Learned Optimism is one of the best books I've read in a while. Psychologist Martin Seligman explores how optimists — those who believe that life's setbacks are only temporary — can avoid depression, improve their health, and enjoy an overall better quality of life.
Now a new scientific study, which shows that optimistic women have a lower risk of heart disease and death, supports Seligman's argument. Taking risk factors into account, the study concluded that an optimistic attitude alone can significantly lower the risk of dying of heart disease. The research suggests that optimistic women are better at dealing with adversity and are more likely to take care of themselves when they get ill.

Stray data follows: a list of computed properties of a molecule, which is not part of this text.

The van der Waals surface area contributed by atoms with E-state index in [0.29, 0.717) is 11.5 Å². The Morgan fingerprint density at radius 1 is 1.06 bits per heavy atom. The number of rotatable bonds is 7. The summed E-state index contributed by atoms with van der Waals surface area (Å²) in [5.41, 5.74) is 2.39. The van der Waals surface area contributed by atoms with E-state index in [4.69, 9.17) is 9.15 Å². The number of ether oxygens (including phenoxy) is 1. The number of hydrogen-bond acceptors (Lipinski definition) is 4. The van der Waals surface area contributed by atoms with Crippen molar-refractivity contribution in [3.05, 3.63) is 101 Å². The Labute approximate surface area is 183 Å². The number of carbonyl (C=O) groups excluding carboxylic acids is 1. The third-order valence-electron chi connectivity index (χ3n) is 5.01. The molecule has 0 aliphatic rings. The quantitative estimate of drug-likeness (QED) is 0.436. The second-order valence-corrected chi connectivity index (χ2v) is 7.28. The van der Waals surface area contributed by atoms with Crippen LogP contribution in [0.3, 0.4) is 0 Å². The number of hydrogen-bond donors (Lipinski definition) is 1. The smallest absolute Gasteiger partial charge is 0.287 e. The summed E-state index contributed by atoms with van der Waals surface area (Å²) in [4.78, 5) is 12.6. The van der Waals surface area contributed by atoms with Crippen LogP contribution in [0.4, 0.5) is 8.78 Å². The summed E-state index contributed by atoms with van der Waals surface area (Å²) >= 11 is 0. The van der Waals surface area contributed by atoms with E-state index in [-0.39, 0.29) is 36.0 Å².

One of the most important lessons I took away from Seligman's book is that we can escape pessimism and, you guessed it, learn optimism. So it's never to late to embrace the idea that there's always something better around the corner. Doing so might just help you live longer!